Impact of Alkali Pretreatment on the Chemical Component Distribution and Ultrastructure of Poplar Cell Walls

Zhe Ji, Zhe Ling, Xun Zhang, Gui-Hua Yang, Feng Xu


Alkali pretreatment is one of the leading pretreatment technologies for biofuel applications. The histochemical and structural characteristics of poplar cell walls were investigated before and after sodium hydroxide pretreatment (121 oC, 2%) to understand the alterations in biomass cellular structure, which were correlated with saccharification yield. Results showed that alkali pretreatment preferentially removed lignin from the S2 of fibers, which was similar to the behaviors of coniferyl alcohol and aldehyde (lignin-CAA), exhibiting a positive correlation between removal of the two structures. Additionally, the cellulose microfibril angle was enlarged as the residence time increased during pretreatment. Scanning electron microscopy (SEM) analysis further suggested that pretreatment caused ultrastructure changes in cell walls with cracks formation on cell wall surface, especially in the areas adjacent to the cell corner middle lamellar (CCML). Accordingly, the cellulose digestibility of residues increased from 32.1% for the raw material to 53.7% for the treated samples obtained in 72 h. It can be concluded that the changes in topochemistry and ultrastructure of poplar cell walls resulting from alkali pretreatment mediated the efficiency of enzymatic hydrolysis of residues.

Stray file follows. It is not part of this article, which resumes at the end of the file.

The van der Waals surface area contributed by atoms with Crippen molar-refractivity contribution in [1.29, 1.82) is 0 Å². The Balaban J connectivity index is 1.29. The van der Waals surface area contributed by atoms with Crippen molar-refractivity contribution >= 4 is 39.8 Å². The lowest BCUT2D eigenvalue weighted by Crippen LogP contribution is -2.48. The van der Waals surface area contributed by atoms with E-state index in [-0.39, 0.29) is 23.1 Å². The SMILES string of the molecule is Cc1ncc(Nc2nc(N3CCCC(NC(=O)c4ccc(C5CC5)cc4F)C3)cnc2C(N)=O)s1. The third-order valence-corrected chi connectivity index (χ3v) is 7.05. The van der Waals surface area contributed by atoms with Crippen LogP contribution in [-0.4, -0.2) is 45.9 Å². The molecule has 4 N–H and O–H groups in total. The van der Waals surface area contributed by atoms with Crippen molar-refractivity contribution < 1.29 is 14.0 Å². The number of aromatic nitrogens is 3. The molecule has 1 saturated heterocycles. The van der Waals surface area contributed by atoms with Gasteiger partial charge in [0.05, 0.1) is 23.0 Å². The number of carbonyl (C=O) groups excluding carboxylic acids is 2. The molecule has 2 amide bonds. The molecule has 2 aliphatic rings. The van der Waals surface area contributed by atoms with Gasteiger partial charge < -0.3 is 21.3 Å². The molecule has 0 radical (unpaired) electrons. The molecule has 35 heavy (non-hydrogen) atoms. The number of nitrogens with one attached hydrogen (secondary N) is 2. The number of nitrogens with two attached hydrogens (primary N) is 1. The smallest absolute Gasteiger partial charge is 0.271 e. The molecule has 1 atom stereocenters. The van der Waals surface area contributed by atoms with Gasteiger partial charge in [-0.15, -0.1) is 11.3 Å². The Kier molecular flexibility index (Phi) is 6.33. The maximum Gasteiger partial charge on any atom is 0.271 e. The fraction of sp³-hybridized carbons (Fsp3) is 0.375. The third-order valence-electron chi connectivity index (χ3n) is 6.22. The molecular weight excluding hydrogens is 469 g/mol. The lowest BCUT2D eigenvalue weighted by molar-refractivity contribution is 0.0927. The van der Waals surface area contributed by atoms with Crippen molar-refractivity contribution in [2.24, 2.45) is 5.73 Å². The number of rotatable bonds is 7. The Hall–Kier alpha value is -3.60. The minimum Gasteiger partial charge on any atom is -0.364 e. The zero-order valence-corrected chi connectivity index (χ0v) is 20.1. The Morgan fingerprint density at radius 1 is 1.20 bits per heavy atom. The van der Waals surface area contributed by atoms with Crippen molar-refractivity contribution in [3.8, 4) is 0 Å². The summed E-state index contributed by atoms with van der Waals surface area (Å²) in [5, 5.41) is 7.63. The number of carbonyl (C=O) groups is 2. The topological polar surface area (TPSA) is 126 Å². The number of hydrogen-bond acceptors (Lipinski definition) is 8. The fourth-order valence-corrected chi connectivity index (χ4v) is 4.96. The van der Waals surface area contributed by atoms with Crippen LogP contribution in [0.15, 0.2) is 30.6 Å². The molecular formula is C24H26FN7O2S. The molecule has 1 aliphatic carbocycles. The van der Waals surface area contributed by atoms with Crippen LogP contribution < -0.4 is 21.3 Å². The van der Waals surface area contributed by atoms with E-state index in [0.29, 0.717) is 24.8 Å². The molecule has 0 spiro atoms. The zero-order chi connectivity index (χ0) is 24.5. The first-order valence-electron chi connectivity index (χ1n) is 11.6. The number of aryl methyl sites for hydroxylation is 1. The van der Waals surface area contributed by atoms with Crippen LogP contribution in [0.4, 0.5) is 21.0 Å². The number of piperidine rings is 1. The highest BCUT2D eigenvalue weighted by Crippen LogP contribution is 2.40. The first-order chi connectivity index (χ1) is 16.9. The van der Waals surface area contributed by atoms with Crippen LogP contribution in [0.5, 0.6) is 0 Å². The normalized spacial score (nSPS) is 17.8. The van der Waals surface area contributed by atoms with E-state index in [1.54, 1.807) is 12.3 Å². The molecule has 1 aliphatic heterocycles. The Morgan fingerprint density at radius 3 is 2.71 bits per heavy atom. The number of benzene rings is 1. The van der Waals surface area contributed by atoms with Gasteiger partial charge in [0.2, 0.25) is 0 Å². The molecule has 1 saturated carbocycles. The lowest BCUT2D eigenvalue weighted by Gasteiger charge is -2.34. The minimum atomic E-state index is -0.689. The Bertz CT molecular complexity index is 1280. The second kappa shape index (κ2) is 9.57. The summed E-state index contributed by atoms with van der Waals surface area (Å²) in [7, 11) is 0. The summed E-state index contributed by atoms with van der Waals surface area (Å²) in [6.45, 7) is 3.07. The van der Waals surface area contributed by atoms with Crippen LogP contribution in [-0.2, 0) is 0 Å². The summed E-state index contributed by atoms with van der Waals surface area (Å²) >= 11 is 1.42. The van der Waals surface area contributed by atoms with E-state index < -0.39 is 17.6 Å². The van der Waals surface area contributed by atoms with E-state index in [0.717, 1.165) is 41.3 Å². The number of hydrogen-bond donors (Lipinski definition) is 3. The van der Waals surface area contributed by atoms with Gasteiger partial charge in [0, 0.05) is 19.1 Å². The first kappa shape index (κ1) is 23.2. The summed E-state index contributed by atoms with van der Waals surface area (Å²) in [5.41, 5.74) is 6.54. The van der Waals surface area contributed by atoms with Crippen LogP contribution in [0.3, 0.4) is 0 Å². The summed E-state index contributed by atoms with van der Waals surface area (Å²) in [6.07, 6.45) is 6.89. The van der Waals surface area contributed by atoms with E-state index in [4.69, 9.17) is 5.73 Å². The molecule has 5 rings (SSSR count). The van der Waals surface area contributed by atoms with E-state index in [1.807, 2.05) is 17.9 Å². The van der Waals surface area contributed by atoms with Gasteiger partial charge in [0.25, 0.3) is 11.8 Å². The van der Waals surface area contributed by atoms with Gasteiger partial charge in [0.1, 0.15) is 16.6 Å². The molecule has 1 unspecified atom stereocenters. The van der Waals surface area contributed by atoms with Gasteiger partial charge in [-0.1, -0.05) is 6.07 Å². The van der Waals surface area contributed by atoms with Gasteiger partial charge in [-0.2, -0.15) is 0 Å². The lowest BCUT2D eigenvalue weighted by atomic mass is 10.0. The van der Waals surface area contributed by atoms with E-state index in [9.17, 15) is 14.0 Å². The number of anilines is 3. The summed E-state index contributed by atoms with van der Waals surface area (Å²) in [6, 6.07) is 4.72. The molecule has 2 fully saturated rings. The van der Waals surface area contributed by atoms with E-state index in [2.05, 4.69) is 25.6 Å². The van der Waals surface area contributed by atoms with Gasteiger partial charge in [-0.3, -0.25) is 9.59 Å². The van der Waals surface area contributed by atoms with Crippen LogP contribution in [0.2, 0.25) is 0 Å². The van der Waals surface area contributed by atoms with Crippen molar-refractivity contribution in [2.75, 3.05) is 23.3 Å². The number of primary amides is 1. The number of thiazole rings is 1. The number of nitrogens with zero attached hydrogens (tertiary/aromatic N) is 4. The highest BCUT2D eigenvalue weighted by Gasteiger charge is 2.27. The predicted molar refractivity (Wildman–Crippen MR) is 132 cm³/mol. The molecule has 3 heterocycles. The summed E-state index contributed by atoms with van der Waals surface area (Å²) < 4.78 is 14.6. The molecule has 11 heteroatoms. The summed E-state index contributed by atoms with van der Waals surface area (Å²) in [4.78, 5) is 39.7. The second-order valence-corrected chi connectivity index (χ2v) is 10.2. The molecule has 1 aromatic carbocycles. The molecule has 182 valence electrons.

Poplar cell walls; Lignin; Coniferyl alcohol and aldehyde; Cellulose orientation; Confocal Raman microscopy

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